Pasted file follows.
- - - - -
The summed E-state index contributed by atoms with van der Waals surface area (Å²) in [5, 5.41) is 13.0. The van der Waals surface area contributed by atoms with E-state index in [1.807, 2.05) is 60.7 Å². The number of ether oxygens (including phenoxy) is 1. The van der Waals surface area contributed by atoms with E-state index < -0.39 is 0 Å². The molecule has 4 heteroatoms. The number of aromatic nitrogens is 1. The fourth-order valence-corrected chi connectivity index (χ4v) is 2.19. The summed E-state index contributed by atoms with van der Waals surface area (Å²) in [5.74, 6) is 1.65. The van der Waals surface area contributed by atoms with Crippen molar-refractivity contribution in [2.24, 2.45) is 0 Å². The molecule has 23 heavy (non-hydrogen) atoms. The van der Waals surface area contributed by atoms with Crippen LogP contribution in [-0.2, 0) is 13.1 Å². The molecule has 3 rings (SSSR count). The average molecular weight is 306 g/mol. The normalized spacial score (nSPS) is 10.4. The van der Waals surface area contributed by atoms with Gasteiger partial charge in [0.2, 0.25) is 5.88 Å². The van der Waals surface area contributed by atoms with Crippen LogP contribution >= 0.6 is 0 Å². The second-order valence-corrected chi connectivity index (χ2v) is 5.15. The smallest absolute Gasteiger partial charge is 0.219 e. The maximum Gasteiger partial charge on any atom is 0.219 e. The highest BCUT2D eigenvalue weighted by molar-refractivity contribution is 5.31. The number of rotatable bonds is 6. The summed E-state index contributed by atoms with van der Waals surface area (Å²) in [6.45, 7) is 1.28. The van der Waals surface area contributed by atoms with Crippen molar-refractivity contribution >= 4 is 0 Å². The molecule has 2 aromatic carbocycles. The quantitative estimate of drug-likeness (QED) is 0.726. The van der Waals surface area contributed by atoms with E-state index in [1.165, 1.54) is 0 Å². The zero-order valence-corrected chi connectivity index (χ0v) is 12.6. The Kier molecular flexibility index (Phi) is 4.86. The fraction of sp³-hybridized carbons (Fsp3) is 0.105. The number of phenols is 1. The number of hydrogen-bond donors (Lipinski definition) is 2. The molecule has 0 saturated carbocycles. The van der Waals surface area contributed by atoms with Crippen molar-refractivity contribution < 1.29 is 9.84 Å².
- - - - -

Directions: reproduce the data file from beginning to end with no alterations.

The summed E-state index contributed by atoms with van der Waals surface area (Å²) in [5, 5.41) is 13.0. The van der Waals surface area contributed by atoms with E-state index in [1.807, 2.05) is 60.7 Å². The number of ether oxygens (including phenoxy) is 1. The van der Waals surface area contributed by atoms with E-state index < -0.39 is 0 Å². The molecule has 4 heteroatoms. The number of aromatic nitrogens is 1. The fourth-order valence-corrected chi connectivity index (χ4v) is 2.19. The summed E-state index contributed by atoms with van der Waals surface area (Å²) in [5.74, 6) is 1.65. The van der Waals surface area contributed by atoms with Crippen molar-refractivity contribution in [2.24, 2.45) is 0 Å². The molecule has 23 heavy (non-hydrogen) atoms. The van der Waals surface area contributed by atoms with Crippen LogP contribution in [-0.2, 0) is 13.1 Å². The molecule has 3 rings (SSSR count). The average molecular weight is 306 g/mol. The normalized spacial score (nSPS) is 10.4. The van der Waals surface area contributed by atoms with Gasteiger partial charge in [0.2, 0.25) is 5.88 Å². The van der Waals surface area contributed by atoms with Crippen LogP contribution >= 0.6 is 0 Å². The second-order valence-corrected chi connectivity index (χ2v) is 5.15. The smallest absolute Gasteiger partial charge is 0.219 e. The maximum Gasteiger partial charge on any atom is 0.219 e. The highest BCUT2D eigenvalue weighted by molar-refractivity contribution is 5.31. The number of rotatable bonds is 6. The summed E-state index contributed by atoms with van der Waals surface area (Å²) in [6.45, 7) is 1.28. The van der Waals surface area contributed by atoms with Crippen molar-refractivity contribution >= 4 is 0 Å². The molecule has 2 aromatic carbocycles. The quantitative estimate of drug-likeness (QED) is 0.726. The van der Waals surface area contributed by atoms with E-state index in [1.165, 1.54) is 0 Å². The zero-order valence-corrected chi connectivity index (χ0v) is 12.6. The Kier molecular flexibility index (Phi) is 4.86. The fraction of sp³-hybridized carbons (Fsp3) is 0.105. The number of phenols is 1. The number of hydrogen-bond donors (Lipinski definition) is 2. The molecule has 0 saturated carbocycles. The van der Waals surface area contributed by atoms with Crippen molar-refractivity contribution < 1.29 is 9.84 Å².